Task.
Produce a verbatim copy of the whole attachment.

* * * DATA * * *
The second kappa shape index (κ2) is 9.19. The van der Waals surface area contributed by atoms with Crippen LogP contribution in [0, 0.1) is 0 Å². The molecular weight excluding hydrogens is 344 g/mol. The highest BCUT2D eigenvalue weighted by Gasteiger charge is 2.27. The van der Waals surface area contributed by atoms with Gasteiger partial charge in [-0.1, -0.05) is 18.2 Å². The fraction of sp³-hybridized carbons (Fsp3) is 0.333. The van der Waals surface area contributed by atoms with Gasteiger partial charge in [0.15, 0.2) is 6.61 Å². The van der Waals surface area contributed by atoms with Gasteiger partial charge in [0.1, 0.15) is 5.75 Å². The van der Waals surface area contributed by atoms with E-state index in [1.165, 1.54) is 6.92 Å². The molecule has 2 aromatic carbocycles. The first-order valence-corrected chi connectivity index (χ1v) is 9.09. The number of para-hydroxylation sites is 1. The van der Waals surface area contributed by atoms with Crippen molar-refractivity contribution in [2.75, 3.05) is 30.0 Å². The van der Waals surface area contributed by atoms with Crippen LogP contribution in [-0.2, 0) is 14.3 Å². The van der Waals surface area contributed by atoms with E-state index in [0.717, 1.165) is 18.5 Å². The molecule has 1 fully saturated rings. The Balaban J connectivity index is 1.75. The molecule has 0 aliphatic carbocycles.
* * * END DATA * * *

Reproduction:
The second kappa shape index (κ2) is 9.19. The van der Waals surface area contributed by atoms with Crippen LogP contribution in [0, 0.1) is 0 Å². The molecular weight excluding hydrogens is 344 g/mol. The highest BCUT2D eigenvalue weighted by Gasteiger charge is 2.27. The van der Waals surface area contributed by atoms with Gasteiger partial charge in [-0.1, -0.05) is 18.2 Å². The fraction of sp³-hybridized carbons (Fsp3) is 0.333. The van der Waals surface area contributed by atoms with Gasteiger partial charge in [0.15, 0.2) is 6.61 Å². The van der Waals surface area contributed by atoms with Gasteiger partial charge in [0.1, 0.15) is 5.75 Å². The van der Waals surface area contributed by atoms with E-state index in [1.165, 1.54) is 6.92 Å². The molecule has 2 aromatic carbocycles. The first-order valence-corrected chi connectivity index (χ1v) is 9.09. The number of para-hydroxylation sites is 1. The van der Waals surface area contributed by atoms with Crippen molar-refractivity contribution in [2.75, 3.05) is 30.0 Å². The van der Waals surface area contributed by atoms with Crippen LogP contribution in [-0.2, 0) is 14.3 Å². The van der Waals surface area contributed by atoms with E-state index in [0.717, 1.165) is 18.5 Å². The molecule has 1 fully saturated rings. The Balaban J connectivity index is 1.75. The molecule has 0 aliphatic carbocycles.